Also, Latin provides the bulk of legal jargon. Here’s some pro bono advice for aspiring lawyers: recalling the difference between mens rea and actus rea is much easier when you know that mens refers to the mind and actus refers to an act. Know your Latin, and you won’t have to memorize alien sounds in your first year of law school.
Latin is also the language of science. Consider the scientific names of living organisms in the field of biology: ursus americanus, the American black bear; apis mellifera, the honey bee; and homo sapiens, that odd creature made in the image of God (or imago Dei).
Even the names of scientific fields come from Latin (or Greek): science comes from scientia. Physics comes from physica. Quantum mechanics comes quanta, which means “how much,” and mechanicus, which means “related to machines or mechanics.”
And, of course, most prefixes and suffixes come from Latin or Greek: milli means thousand, super means above, polar means end of an axis, and so on. Knowing these prefixes and suffixes helps students uncover the meaning of new and unfamiliar terminology. (The word terminology, by the way, comes from terminus, Latin for “term,” and -ologia, Greek for “study of.”)
In short, Latin supercharges your English grammar and vocabulary!
Reason #3. Latin promotes cognitive development and thinking skills.
Latinists often say the language is highly logical.
Latin grammar is precise, structured, and systematic, demanding attention to detail from students while rewarding a variety of skills: reading, writing, memory, analysis, pattern-recognition, and critical thinking. Students who master Latin will master these skills and cultivate discipline, creativity, and metacognition (the ability to think about their own thinking and learning and strategize accordingly).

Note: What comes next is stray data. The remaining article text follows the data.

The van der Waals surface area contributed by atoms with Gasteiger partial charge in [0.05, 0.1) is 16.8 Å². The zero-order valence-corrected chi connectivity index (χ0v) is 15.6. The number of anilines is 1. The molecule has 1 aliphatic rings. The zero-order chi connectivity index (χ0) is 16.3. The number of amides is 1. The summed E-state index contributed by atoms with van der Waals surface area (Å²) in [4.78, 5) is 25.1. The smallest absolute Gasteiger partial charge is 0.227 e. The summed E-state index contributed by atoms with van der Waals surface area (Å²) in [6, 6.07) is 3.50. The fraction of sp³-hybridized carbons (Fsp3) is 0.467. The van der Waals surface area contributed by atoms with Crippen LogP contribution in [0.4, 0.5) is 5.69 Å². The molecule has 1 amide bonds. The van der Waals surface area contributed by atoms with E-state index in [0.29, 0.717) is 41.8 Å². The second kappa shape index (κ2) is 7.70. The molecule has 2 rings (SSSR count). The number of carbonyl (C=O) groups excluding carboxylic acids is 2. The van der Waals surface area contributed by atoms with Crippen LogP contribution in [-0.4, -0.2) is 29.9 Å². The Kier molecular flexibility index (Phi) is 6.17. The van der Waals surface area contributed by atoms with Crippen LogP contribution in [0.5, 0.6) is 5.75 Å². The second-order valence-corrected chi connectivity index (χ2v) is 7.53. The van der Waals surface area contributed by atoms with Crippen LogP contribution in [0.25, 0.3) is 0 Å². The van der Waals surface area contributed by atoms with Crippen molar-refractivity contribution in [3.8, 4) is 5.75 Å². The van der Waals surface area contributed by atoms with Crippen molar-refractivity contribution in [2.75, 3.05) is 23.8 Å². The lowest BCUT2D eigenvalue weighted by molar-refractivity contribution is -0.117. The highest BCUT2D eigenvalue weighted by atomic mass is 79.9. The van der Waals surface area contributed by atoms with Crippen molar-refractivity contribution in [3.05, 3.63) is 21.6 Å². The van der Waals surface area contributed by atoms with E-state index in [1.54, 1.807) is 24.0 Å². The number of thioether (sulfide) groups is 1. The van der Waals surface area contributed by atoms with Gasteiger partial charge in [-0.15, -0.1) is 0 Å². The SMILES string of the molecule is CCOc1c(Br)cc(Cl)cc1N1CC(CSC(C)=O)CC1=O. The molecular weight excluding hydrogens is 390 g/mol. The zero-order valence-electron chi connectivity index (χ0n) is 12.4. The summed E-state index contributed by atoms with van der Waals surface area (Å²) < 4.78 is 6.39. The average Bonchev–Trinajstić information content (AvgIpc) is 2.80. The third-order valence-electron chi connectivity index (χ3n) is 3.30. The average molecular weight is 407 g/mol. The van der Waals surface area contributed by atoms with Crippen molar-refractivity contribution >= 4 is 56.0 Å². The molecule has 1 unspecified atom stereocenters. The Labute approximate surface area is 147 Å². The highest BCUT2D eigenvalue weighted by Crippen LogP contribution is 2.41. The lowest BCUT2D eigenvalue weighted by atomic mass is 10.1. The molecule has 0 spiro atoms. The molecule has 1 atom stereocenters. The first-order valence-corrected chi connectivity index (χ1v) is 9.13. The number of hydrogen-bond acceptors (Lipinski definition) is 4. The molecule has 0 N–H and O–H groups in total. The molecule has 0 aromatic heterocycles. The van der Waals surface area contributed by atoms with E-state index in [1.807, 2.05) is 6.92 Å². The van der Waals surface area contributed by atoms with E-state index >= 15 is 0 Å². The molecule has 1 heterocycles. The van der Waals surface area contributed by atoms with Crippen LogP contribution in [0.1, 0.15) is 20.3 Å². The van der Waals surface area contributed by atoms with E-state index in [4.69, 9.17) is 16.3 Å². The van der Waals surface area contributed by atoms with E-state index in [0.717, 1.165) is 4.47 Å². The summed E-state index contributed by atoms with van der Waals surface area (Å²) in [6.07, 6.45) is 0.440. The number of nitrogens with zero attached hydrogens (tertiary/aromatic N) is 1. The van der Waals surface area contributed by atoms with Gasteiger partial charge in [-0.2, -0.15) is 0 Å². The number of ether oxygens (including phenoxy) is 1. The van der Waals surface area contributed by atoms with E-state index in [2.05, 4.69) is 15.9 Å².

What does that look like in practice?
Let’s consider the following threee lines from the Pater Noster, or the Lord’s Prayer in Latin:
Panem nostrum cotidianum da nobis hodie:
Et dimitte nobis debita nostra,
sicut et nos dimittimus debitoribus nostris:
If we were to ignore the declensions of these words and translate the roots directly into English, we’d end up with complete gibberish: “bread we daily give we now and forgive we debts we as and we debt debtors we.”
Latin isn’t like English. Exact word order isn’t necessary. What matters are the word patterns, i.e., noun, pronoun, and adjectives endings modified by case, number, and gender, or verbs sorted by tense, person, and number.
Thus, in the Lord’s Prayer, the –em ending in panem tells us that the bread is accusative (that is, the direct object). Nostrum is an accusative masculine adjective meaning “our” (which means it modifies panem). Cotidianum is an accusative masculine adjective meaning “daily” (which means it also modifies panem). Da is the second-person singular imperative (a command) meaning “Give” (which makes this both the subject and the action of the sentence). Nobis is a dative first-person plural meaning “us”, and hodie is an adjective meaning “today.”
If you translate the first line of the prayer with an understanding of declensions and conjugations, you’ll succeed in understanding the actual meaning in English: “Give us our daily bread today” (or “Give us this day our daily bread”).
Whew! As you can see, Latin is like Sudoku for language. Master the puzzle of Latin, and English will look like a twenty-piece jigsaw puzzle in comparison.